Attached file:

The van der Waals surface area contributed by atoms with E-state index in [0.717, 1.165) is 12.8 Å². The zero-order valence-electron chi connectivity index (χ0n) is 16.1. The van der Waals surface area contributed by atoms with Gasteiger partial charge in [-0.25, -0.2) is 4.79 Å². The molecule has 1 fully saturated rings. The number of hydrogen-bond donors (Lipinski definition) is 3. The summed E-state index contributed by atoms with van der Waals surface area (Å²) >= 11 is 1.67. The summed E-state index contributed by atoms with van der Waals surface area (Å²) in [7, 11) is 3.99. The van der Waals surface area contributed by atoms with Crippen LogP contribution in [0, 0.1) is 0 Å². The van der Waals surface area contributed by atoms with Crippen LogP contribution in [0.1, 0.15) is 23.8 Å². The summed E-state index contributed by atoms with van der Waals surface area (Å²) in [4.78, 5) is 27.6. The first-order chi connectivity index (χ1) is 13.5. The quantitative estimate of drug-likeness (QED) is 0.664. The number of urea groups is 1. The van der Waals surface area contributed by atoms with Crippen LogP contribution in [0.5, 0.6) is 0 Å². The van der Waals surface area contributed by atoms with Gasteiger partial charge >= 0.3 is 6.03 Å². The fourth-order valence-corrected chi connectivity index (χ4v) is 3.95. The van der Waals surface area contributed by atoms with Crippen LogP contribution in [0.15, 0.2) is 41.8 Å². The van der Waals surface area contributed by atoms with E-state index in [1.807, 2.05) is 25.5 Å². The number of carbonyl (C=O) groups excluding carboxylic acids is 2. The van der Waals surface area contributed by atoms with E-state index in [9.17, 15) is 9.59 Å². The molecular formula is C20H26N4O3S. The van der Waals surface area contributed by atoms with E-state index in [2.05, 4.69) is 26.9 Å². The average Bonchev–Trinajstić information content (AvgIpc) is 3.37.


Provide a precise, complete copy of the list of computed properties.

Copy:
The van der Waals surface area contributed by atoms with E-state index in [0.717, 1.165) is 12.8 Å². The zero-order valence-electron chi connectivity index (χ0n) is 16.1. The van der Waals surface area contributed by atoms with Gasteiger partial charge in [-0.25, -0.2) is 4.79 Å². The molecule has 1 fully saturated rings. The number of hydrogen-bond donors (Lipinski definition) is 3. The summed E-state index contributed by atoms with van der Waals surface area (Å²) >= 11 is 1.67. The summed E-state index contributed by atoms with van der Waals surface area (Å²) in [7, 11) is 3.99. The van der Waals surface area contributed by atoms with Crippen LogP contribution in [0, 0.1) is 0 Å². The van der Waals surface area contributed by atoms with Crippen LogP contribution in [0.1, 0.15) is 23.8 Å². The summed E-state index contributed by atoms with van der Waals surface area (Å²) in [4.78, 5) is 27.6. The first-order chi connectivity index (χ1) is 13.5. The quantitative estimate of drug-likeness (QED) is 0.664. The number of urea groups is 1. The van der Waals surface area contributed by atoms with Crippen LogP contribution in [0.5, 0.6) is 0 Å². The van der Waals surface area contributed by atoms with Gasteiger partial charge >= 0.3 is 6.03 Å². The fourth-order valence-corrected chi connectivity index (χ4v) is 3.95. The van der Waals surface area contributed by atoms with Crippen LogP contribution in [0.15, 0.2) is 41.8 Å². The van der Waals surface area contributed by atoms with E-state index in [1.807, 2.05) is 25.5 Å². The number of carbonyl (C=O) groups excluding carboxylic acids is 2. The van der Waals surface area contributed by atoms with E-state index in [9.17, 15) is 9.59 Å². The molecular formula is C20H26N4O3S. The van der Waals surface area contributed by atoms with E-state index in [2.05, 4.69) is 26.9 Å². The average Bonchev–Trinajstić information content (AvgIpc) is 3.37.